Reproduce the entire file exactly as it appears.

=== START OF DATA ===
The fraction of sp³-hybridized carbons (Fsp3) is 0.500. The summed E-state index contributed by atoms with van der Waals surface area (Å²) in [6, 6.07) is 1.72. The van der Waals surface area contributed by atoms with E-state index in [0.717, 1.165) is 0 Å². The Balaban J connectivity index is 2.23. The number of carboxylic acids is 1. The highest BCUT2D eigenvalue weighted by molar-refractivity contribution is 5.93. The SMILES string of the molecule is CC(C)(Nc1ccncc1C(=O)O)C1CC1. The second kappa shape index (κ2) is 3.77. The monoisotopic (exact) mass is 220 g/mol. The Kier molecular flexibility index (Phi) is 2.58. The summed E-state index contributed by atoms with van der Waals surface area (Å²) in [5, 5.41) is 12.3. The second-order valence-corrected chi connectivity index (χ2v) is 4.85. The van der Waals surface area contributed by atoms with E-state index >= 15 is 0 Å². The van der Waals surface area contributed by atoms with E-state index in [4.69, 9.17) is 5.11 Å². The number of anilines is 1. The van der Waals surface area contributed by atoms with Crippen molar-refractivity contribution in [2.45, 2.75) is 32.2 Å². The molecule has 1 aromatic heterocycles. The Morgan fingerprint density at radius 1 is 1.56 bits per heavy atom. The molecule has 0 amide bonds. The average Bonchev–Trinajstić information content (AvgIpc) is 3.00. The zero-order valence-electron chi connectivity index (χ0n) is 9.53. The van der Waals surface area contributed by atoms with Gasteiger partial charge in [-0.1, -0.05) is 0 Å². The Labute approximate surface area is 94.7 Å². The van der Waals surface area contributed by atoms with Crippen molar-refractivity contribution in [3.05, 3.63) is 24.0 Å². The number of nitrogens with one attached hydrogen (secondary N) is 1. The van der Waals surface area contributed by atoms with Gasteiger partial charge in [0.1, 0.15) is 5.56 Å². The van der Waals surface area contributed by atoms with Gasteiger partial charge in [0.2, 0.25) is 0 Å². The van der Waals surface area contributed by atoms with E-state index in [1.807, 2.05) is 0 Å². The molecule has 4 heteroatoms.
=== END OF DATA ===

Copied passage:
The fraction of sp³-hybridized carbons (Fsp3) is 0.500. The summed E-state index contributed by atoms with van der Waals surface area (Å²) in [6, 6.07) is 1.72. The van der Waals surface area contributed by atoms with E-state index in [0.717, 1.165) is 0 Å². The Balaban J connectivity index is 2.23. The number of carboxylic acids is 1. The highest BCUT2D eigenvalue weighted by molar-refractivity contribution is 5.93. The SMILES string of the molecule is CC(C)(Nc1ccncc1C(=O)O)C1CC1. The second kappa shape index (κ2) is 3.77. The monoisotopic (exact) mass is 220 g/mol. The Kier molecular flexibility index (Phi) is 2.58. The summed E-state index contributed by atoms with van der Waals surface area (Å²) in [5, 5.41) is 12.3. The second-order valence-corrected chi connectivity index (χ2v) is 4.85. The van der Waals surface area contributed by atoms with E-state index >= 15 is 0 Å². The van der Waals surface area contributed by atoms with E-state index in [4.69, 9.17) is 5.11 Å². The number of anilines is 1. The van der Waals surface area contributed by atoms with Crippen molar-refractivity contribution in [2.45, 2.75) is 32.2 Å². The molecule has 1 aromatic heterocycles. The Morgan fingerprint density at radius 1 is 1.56 bits per heavy atom. The molecule has 0 amide bonds. The average Bonchev–Trinajstić information content (AvgIpc) is 3.00. The zero-order valence-electron chi connectivity index (χ0n) is 9.53. The van der Waals surface area contributed by atoms with Gasteiger partial charge in [-0.1, -0.05) is 0 Å². The Labute approximate surface area is 94.7 Å². The van der Waals surface area contributed by atoms with Crippen molar-refractivity contribution in [3.05, 3.63) is 24.0 Å². The number of nitrogens with one attached hydrogen (secondary N) is 1. The van der Waals surface area contributed by atoms with Gasteiger partial charge in [0.1, 0.15) is 5.56 Å². The van der Waals surface area contributed by atoms with Gasteiger partial charge in [0.2, 0.25) is 0 Å². The van der Waals surface area contributed by atoms with E-state index in [1.807, 2.05) is 0 Å². The molecule has 4 heteroatoms.